The clinical characteristics of the study participants are displayed in Table I. No child had a history of hypertension diagnosed by a physician prior to entering the study. Distribution of the mean BP at the first school screening is illustrated in Figure 1, showing SBP markedly skewed to the right. At the initial screening, 73.4% had normal BP, 13.5% had BP in the prehypertensive range, and 13.1% had BP in the hypertensive range. When the BP at the first screening was divided into quartiles based on normative data, 0.4%, 9.8%, 29.2%, and 60.6% of the children had a mean SBP in the 1st, 2nd, 3rd, and 4th quartiles, respectively, and 3.1%, 32.7%, 49.3%, and 14.9% of the children had a mean DBP in the same respective quartiles. The mean SBP at the first screening was 110.7±7.9 mm Hg in girls and 112.0±7.4 mm Hg in boys (P=.008) and the mean DBP at the first screening was 62.7±5.9 mm Hg in girls and 63.5±5.1 mm Hg in boys (P=.02). The mean SBP obtained with the automated and the manual devices was nearly identical, 111.4±8.7 mm Hg vs 111.3±8.1 mm Hg, respectively (P=.73), whereas the mean DBP was significantly lower with the automated device, 61.5±7.0 mm Hg vs 64.7±6.7 mm Hg (P<.001).
Table I. Clinical Characteristics of the Study Patients
First Screening (N=970)
SBP/DBP, mm Hg
Second Screening (N=275)
SBP/DBP, mm Hg
Third Screening (N=53)
Values are expressed as mean±standard deviation. Abbreviations: BMI, body mass index; DBP, diastolic blood pressure; SBP, systolic blood pressure.
SBP/DBP, mm Hg
The prevalence of elevated SBP was 13.1% (n=127) among the children who completed the first screening, 6.0% (n=58) after the second, and 3.1% (n=30) following the third screening session. Thus, the overall prevalence of hypertension was 3.1% (n=30). Only 5 children (0.5%) had elevated DBP at the first screening, 2 of whom had normal SBP. Twenty-four–hour ABPM confirmed sustained systolic hypertension in 2.4% (n=23) of the children and WCHTN in 0.6% (n=6) or 20% of the hypertensive children. One additional child who had elevated BP at the third screening session but did not undergo ABPM was considered hypertensive. Therefore, the total prevalence of sustained hypertension was 2.5%. The results of the ABPM showed that 6 children had isolated systolic hypertension, 16 had both systolic and diastolic hypertension, and only 1 had isolated diastolic hypertension. Although boys had a slightly higher prevalence of elevated BP than girls (13.9% vs 12.3%, P=.44) at the first screening, no sex differences (3.1% vs 3.1%, P=.96) were noted at the third screening. Eight of 127 children with elevated BP at the first screening session and 11 of 58 children who had elevated BP at the second session did not show up for the last BP screening for various reasons.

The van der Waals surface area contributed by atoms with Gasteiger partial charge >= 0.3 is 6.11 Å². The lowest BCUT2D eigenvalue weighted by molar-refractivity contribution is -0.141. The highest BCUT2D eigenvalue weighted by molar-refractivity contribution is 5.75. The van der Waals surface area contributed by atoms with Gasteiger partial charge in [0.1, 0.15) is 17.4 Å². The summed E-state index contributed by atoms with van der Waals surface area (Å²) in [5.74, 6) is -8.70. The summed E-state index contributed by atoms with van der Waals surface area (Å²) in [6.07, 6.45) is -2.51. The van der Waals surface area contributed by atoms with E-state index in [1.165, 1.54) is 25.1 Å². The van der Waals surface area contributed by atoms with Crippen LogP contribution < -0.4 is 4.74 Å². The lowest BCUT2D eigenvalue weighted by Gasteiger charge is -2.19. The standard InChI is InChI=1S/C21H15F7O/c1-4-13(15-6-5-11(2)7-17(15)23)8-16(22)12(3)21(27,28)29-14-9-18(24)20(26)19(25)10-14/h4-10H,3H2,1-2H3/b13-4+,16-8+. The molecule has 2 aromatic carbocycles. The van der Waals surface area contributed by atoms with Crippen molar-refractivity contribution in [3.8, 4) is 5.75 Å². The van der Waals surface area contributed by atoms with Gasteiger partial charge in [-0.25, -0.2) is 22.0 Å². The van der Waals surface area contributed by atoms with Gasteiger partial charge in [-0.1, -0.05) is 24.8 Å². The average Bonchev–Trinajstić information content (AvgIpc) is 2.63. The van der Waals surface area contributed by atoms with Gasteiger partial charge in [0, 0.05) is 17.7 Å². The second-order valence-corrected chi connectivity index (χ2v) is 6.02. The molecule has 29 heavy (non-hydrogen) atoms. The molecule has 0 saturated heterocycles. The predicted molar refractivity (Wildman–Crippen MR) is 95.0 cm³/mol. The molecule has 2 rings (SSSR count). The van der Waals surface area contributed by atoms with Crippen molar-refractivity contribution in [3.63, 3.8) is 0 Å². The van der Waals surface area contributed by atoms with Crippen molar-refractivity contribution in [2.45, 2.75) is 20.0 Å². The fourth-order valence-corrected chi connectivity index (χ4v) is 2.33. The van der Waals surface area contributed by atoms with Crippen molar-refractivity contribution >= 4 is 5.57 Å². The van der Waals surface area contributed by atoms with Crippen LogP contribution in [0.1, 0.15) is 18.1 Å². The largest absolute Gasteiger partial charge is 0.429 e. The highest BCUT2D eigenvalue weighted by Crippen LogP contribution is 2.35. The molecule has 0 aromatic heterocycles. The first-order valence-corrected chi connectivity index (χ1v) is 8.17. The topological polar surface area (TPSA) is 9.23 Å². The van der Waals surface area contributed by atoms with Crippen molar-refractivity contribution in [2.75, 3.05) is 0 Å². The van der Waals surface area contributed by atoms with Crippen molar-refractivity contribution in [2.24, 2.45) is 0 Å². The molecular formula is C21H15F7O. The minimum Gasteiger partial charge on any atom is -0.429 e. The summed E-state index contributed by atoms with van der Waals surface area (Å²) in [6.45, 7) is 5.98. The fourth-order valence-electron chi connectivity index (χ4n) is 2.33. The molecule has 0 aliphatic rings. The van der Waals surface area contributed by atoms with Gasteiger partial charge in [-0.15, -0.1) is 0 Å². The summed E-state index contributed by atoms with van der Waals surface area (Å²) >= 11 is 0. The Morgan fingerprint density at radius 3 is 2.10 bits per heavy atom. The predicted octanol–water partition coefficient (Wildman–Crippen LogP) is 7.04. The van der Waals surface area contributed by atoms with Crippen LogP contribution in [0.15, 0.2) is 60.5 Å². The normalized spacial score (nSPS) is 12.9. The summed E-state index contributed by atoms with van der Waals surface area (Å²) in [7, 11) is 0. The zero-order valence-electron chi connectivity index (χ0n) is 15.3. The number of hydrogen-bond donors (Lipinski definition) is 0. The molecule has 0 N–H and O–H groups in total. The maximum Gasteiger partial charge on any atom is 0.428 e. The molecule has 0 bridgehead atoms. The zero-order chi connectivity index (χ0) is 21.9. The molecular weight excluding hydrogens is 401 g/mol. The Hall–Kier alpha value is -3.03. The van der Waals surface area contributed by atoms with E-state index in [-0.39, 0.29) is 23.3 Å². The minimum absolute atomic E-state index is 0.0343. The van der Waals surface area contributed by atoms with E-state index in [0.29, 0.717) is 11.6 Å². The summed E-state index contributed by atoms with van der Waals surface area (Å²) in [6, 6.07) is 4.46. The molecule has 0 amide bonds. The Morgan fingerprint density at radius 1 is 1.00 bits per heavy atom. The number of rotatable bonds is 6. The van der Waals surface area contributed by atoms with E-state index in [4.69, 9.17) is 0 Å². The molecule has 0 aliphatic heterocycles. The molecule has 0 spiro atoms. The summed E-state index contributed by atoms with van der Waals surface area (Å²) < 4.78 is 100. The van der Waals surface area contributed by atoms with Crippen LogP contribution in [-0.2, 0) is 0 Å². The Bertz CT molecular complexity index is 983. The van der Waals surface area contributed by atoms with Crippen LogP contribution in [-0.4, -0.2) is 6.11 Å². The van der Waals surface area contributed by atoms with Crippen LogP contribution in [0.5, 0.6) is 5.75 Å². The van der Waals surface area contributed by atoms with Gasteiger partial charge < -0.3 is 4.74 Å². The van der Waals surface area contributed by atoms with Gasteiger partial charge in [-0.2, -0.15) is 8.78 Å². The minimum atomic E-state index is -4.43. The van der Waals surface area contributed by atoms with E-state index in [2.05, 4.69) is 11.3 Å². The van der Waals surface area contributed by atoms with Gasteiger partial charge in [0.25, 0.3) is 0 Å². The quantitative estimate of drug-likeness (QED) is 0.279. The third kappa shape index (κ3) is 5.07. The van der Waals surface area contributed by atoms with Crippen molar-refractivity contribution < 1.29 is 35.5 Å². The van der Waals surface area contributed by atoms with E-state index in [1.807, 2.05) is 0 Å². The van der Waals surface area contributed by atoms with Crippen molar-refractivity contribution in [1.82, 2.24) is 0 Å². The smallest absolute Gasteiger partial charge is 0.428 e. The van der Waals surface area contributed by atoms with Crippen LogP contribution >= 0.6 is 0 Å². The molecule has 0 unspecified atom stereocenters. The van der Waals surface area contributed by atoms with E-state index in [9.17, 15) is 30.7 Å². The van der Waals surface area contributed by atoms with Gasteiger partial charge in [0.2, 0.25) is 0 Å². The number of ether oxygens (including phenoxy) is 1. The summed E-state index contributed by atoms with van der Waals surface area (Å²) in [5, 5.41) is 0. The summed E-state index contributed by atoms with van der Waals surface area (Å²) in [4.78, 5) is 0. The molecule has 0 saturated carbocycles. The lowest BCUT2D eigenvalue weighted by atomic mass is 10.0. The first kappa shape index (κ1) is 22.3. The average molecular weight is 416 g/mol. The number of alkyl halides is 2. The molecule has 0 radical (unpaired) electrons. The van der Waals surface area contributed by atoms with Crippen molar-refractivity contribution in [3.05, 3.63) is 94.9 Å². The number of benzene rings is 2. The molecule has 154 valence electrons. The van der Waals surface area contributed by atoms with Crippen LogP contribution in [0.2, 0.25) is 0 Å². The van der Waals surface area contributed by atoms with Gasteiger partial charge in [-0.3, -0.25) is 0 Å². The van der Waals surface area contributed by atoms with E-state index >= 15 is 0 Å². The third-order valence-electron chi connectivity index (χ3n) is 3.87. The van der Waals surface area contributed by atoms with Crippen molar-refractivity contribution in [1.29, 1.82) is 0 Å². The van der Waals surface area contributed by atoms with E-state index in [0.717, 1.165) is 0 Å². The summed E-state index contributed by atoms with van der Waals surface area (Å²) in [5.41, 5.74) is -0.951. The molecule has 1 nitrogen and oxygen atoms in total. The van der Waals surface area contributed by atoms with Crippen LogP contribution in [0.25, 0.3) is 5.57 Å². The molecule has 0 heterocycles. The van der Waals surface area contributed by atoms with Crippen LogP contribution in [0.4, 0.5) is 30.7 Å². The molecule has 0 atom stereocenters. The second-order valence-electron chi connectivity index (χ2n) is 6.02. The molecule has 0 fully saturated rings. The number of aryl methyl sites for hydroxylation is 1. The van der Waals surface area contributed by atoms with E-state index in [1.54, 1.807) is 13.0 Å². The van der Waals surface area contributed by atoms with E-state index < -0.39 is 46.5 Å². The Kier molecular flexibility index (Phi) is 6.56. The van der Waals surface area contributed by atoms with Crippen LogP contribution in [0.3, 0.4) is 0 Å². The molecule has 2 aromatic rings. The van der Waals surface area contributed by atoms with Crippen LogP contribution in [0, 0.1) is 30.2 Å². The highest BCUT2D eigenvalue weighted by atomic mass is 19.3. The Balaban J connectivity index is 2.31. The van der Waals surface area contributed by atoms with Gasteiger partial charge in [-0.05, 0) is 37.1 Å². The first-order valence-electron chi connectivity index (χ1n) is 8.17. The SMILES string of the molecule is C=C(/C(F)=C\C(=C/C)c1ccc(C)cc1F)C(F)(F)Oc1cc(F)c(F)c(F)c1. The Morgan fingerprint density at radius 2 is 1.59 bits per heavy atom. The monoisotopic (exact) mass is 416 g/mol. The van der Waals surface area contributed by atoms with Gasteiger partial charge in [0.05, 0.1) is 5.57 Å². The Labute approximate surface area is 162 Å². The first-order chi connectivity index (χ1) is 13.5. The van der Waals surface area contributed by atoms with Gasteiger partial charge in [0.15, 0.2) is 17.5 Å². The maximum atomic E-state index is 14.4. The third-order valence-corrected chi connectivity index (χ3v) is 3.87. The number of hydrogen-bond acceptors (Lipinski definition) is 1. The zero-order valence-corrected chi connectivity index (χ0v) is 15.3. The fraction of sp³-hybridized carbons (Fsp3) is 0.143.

The overall prevalence of obesity (BMI >95th percentile) was 7.2% (n=70), and the prevalence was higher in females, 8.2% vs 6.2% in males (P=.24). The prevalence of overweight and obesity (BMI ≥85th percentile) was 20.1% (n=195). At the first screening, a significant positive correlation was found between BMI and SBP (r=0.34, P≤.001; Figure 2), BMI percentiles and SBP (r=0.34, P≤.001), and BMI percentiles and SBP percentiles (r=0.27, P≤.001), with further analysis yielding an adjusted R2 of 6.4% to 11.3% (P<.001). Correlation between BMI or BMI percentiles and DBP or DBP percentiles was also significant, with the correlation coefficient ranging from 0.174 to 0.222 (P<.001).
The prevalence of elevated BP at first screening among children in the 90th to 95th and ≥95th percentile BMI categories was 22.6% and 31.4%, respectively. Prevalence of elevated BP in these categories at the second screening was 4.8% and 20.0%, respectively, and 4.8% and 8.6%, respectively, at the third screening session (Figure 3). Children with BMI in the highest quartile were almost 4 times more likely to have a mean SBP ≥95th percentile at the first screening than those with BMI in the lowest quartile (21.5% vs 6.4%, P<.001; Table II). As expected, the overall prevalence of hypertension after the third screening was lower for each BMI quartile when compared with the first screening (Table II, Figure 3). A more than 8-fold increase in the prevalence of systolic hypertension was found as the BMI increased from <25th (prevalence 0.6%) to >75th percentiles (prevalence 5.4%; P=.003), as is demonstrated in Table II. Children with BP in the prehypertension range at the first visit were more likely to be obese than those with normal BP (9.2% vs 5.1%), but the difference was only borderline significant (P=.06).